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Steve Spacek: Future Soul Flying

When it comes to musical collaborations, Steve Spacek has led something of a charmed life. From his highly regarded partnership with the band Spacek to vocals for GB and Platinum Pied Pipers, the London-born singer and producer has become synonymous with effortlessly hot future soul. So it's no surprise that when he hooked up with beat baron Jay Dee (a.k.a. J. Dilla) for a track on Spacek's first solo album, cutting a classic was kid's stuff.


Philip Smart In The Studio

It's hard to imagine any movement slipping through the cracks in New York, yet the story of reggae/dancehall here remains largely undocumented. Colored with artists like Sister Carol, Shinehead, Scion Sashay Success, Sammy Levi and, yes, Shaggy; labels like Wackies, Jah Life, Wittys and Mr. Doo; and soundsystems like Downbeat, King Addies and LP International, it's a legacy somewhat blurred by the dual citizenship of many of its practitioners.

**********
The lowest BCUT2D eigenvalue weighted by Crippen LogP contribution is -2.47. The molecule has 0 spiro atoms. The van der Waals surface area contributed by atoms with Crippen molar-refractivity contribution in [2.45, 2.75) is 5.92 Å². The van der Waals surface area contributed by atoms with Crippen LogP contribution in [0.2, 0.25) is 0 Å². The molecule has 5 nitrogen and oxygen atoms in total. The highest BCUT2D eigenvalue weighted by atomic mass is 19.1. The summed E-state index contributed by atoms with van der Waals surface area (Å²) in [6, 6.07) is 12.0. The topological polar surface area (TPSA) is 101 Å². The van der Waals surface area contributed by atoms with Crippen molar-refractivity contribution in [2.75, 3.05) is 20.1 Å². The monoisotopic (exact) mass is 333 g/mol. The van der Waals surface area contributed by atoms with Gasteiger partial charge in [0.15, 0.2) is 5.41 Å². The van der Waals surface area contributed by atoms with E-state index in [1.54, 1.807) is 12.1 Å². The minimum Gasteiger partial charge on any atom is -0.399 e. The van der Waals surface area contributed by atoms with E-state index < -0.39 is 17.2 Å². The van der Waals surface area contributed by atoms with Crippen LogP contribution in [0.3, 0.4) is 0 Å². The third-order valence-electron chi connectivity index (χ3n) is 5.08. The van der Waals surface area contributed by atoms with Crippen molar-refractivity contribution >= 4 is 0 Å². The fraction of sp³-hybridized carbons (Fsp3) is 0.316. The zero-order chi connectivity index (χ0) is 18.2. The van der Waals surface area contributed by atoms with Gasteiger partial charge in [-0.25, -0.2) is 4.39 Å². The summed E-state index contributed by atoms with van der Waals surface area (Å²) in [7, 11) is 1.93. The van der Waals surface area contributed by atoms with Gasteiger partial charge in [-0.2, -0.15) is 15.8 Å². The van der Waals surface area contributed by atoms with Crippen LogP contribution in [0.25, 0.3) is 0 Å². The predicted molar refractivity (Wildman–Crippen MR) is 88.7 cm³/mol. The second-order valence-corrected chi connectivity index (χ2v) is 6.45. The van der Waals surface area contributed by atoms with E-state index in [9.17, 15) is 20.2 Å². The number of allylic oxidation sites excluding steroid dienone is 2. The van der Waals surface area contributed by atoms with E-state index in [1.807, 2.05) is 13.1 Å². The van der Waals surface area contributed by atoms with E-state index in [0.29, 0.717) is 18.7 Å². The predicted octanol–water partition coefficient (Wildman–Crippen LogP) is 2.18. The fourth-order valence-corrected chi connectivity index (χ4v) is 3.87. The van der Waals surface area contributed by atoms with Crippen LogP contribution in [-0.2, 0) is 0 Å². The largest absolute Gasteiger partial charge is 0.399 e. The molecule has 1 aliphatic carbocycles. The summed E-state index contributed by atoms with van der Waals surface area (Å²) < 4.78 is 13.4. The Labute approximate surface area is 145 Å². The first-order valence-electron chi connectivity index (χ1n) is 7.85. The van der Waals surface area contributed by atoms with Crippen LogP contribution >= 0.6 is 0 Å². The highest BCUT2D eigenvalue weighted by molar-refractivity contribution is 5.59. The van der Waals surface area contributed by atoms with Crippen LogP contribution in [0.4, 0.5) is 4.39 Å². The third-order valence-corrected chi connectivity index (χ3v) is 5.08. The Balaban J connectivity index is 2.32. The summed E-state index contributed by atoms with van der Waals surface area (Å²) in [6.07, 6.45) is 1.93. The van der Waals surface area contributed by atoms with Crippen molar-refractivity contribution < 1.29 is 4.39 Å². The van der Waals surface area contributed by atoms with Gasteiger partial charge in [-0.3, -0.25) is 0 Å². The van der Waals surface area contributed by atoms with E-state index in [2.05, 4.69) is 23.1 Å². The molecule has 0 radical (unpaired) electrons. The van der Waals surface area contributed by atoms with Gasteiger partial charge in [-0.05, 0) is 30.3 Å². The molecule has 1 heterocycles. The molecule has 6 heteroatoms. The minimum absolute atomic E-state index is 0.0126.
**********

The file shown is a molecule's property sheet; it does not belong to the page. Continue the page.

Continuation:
Nego Mocambique: Sweating It Out

With only one self-titled record to his name (on the Segundo Mundo label), inventive Brazilian producer Nego Moçambique (the alias of 32-year-old Marcelo Martins) has already played at Barcelona's Sonar festival, Montreal's MUTEK, and in Paris and London. But he didn't have to travel that far to catch DJ Hell's attention. The head of Gigolo Records saw Moçambique live in Rio last February, and was blown away.


Jeremy Fish: Wild Things

Jeremy Fish inhabits a world of rats shaped like grenades, trees with breasts and skull-shaped hot air balloons. That is to say that his art mixes violence and vice with resolutely cute elements. Highbrow stuff this ain't–Fish's work is a direct reflection of his love for nature, roadtrips, dirty jokes, women and, above all, skateboarding really fast down San Francisco's steep hills.


Assassin: Taking Aim

Jeffrey "Assassin" Campbell is a leader of a new generation of Jamaican dancehall artists who are hoping to elevate the genre by providing music with more lyrical depth.

"I try to maintain a certain level of integrity in the material," says Campbell from his home in Jamaica. "It is not all about the frivolous dancehall. We try to add substance to the mix rather than just all hype and entertainment." As in the States–where thug posturing in hip-hop has become a tired cliché–Jamaican dancehall's obsession with guns, violence and homophobia has threatened to stunt its growth.


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